Journey. It’s just a word, isn’t it?! Some people embrace the word, others not so much. The actual definition is the act of travelling from one place to another. For us, the journey is simply, life. Travelling from birth to death. We trust it, even if we don’t always understand it. More than thirty years ago our lives became entwined, a duet, that continues to evolve. We have designed a life we want to live, in spite of obstacles that appear in our path.
We agree with the author, Diane Ackerman. We don’t want to get to the end of our lives and find that we lived just the length of it. We want to have lived the width as well.
We also love this passage from her book, The Natural History of Love: “The great affair, the love affair with life, is to live as variously as possible, to groom one’s curiosity like a high-spirited thoroughbred, climb aboard, and gallop over the thick, sun-struck hills every day. Where there is no risk, the emotional terrain is flat and unyielding, and, despite all its dimensions, valleys, pinnacles, and detours, life will seem to have none of its magnificent geography, only a length. It began in mystery, and it will end in mystery, but what a savage and beautiful country lies in between.”
We’ve created a couple of videos that show highlights from the past four months. It was a summer which we mostly enjoyed, managing to drive our high-spirited stead about 10,500 km. There were sun-struck hills, rain, thunder and lightning storms. We visited the shores of four Great Lakes and several rivers, one of them our favourite, waterfalls. We were treated to boat rides on two lakes. We witnessed sunrises and countless sunsets. We stargazed and listened to owls, bird songs and cicadas. Our wanderings traversed two provinces. We slept in 39 different places, 25 of them parks and one a hospital parking lot. We crossed bridges, boarded ferries and followed the paths of the Navigateurs and the Group of Seven. We swam, hiked varied terrain, made campfires, watched whales and collected rocks. We spent time with people we love, listened to live music and sought out and enjoyed fresh, local flavours everywhere we visited. It was the summer of the Ontario deep dive with a soupçon of Québec for good measure.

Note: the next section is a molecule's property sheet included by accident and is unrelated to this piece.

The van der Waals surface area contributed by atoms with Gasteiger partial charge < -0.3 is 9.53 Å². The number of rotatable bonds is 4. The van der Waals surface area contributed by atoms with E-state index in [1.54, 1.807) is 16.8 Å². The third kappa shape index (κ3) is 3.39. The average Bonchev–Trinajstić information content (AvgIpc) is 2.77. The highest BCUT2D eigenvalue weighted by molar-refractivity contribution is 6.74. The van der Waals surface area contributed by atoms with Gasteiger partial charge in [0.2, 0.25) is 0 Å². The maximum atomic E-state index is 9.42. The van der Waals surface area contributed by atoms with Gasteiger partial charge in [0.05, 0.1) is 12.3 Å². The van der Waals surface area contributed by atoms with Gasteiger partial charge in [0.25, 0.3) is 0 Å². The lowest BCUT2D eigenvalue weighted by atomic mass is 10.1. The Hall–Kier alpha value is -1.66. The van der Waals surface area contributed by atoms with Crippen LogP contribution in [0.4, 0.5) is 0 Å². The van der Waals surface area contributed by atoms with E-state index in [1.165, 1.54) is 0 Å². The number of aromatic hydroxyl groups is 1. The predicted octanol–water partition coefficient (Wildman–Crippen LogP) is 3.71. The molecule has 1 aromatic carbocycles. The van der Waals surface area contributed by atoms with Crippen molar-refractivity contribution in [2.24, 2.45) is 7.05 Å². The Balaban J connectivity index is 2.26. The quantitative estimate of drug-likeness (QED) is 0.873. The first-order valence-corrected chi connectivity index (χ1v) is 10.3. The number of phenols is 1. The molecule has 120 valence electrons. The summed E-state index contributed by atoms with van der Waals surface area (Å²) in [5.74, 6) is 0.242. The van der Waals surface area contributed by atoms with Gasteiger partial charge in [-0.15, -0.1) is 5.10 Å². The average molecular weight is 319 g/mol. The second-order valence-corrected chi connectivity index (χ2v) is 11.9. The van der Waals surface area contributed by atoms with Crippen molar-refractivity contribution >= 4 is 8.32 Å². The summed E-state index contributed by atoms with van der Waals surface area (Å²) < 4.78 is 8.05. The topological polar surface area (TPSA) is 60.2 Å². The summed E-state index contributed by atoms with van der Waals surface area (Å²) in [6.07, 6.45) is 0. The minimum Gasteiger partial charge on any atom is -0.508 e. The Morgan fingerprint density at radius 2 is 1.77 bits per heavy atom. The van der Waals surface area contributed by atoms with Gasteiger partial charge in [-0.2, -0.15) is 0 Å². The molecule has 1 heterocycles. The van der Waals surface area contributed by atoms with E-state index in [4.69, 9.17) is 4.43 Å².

PATIENTBLOGEN: Whether you’ve followed our blog from the beginning or not, you’ve undoubtedly realized that our path forward these past eight years has been varied and unpredictable. We couldn’t have foretold any of what we have lived. Now, included. What we’ve learned about ourselves since first venturing out on the open road in that 1990 VW is that we are adaptable and flexible. We’ve learned patience and the importance of living in the present. One of our first lessons was not to look too far ahead which meant not worrying about the future. And now, halfway through the first four cycles of chemo, we have adapted and accepted a new ‘normal.’ Perhaps it’s a good thing our approach to life is atypical. This approach provided plenty of practice, even before the Folksblogen adventure.
As for our new normal, the chemo is working! The bad cell numbers are plummeting, as hoped. (Insert happy dance!) Also, we have a consultation scheduled at Princess Margaret Hospital on November 8th with a Stem Cell Transplant team! This feels like progress and like we are that much closer to remission! We’ve managed to get out of Dodge (Toronto) 6 out of 8 of the weeks between treatments so far. The doctor suggested we reel in ‘our vagabond lifestyle’ a little to allow more time for rest. Knowing what’s ahead, we want to make the most of each day. What’s ahead specifically is post Stem Cell Transplant there will be a three-month period where Christian will have no immunity and become the ‘boy in the bubble,’ so to speak. Covid gave us some practice with that! Finally, something to thank Covid for!!
I haven’t a clue how my story will end, but that’s all right. When you set out on a journey and night covers the road, that’s when you discover the stars. – Nancy Willard
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